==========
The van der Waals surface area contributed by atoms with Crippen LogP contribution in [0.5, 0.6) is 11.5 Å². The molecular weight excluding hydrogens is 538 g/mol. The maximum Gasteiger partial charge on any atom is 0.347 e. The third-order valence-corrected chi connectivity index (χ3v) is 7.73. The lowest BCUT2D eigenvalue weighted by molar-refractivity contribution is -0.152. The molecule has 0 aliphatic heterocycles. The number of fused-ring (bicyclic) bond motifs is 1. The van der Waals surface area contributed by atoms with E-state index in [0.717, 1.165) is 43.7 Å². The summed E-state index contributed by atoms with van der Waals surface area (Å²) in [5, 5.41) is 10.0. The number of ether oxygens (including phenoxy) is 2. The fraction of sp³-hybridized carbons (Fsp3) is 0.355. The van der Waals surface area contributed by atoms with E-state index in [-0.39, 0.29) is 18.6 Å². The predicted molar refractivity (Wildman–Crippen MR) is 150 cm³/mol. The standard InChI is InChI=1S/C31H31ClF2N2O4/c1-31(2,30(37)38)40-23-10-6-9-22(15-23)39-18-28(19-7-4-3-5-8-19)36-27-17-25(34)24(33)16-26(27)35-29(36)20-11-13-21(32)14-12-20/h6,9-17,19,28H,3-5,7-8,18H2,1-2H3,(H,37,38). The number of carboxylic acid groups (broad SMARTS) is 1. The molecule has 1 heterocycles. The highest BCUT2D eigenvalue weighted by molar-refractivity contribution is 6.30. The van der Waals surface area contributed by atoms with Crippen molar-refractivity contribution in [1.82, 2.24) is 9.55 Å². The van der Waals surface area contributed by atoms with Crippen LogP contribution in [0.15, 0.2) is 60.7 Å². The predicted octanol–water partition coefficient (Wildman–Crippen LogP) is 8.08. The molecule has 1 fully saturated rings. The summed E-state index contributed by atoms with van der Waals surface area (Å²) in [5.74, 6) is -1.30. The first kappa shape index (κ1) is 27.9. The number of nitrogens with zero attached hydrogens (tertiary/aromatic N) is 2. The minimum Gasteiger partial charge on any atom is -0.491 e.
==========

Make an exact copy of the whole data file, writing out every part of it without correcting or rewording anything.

The van der Waals surface area contributed by atoms with Crippen LogP contribution in [0.5, 0.6) is 11.5 Å². The molecular weight excluding hydrogens is 538 g/mol. The maximum Gasteiger partial charge on any atom is 0.347 e. The third-order valence-corrected chi connectivity index (χ3v) is 7.73. The lowest BCUT2D eigenvalue weighted by molar-refractivity contribution is -0.152. The molecule has 0 aliphatic heterocycles. The number of fused-ring (bicyclic) bond motifs is 1. The van der Waals surface area contributed by atoms with E-state index in [0.717, 1.165) is 43.7 Å². The summed E-state index contributed by atoms with van der Waals surface area (Å²) in [5, 5.41) is 10.0. The number of ether oxygens (including phenoxy) is 2. The fraction of sp³-hybridized carbons (Fsp3) is 0.355. The van der Waals surface area contributed by atoms with E-state index in [-0.39, 0.29) is 18.6 Å². The predicted molar refractivity (Wildman–Crippen MR) is 150 cm³/mol. The standard InChI is InChI=1S/C31H31ClF2N2O4/c1-31(2,30(37)38)40-23-10-6-9-22(15-23)39-18-28(19-7-4-3-5-8-19)36-27-17-25(34)24(33)16-26(27)35-29(36)20-11-13-21(32)14-12-20/h6,9-17,19,28H,3-5,7-8,18H2,1-2H3,(H,37,38). The number of carboxylic acid groups (broad SMARTS) is 1. The molecule has 1 heterocycles. The highest BCUT2D eigenvalue weighted by molar-refractivity contribution is 6.30. The van der Waals surface area contributed by atoms with Crippen molar-refractivity contribution in [1.82, 2.24) is 9.55 Å². The van der Waals surface area contributed by atoms with Crippen LogP contribution in [0.15, 0.2) is 60.7 Å². The predicted octanol–water partition coefficient (Wildman–Crippen LogP) is 8.08. The molecule has 1 fully saturated rings. The summed E-state index contributed by atoms with van der Waals surface area (Å²) in [5.74, 6) is -1.30. The first kappa shape index (κ1) is 27.9. The number of nitrogens with zero attached hydrogens (tertiary/aromatic N) is 2. The minimum Gasteiger partial charge on any atom is -0.491 e.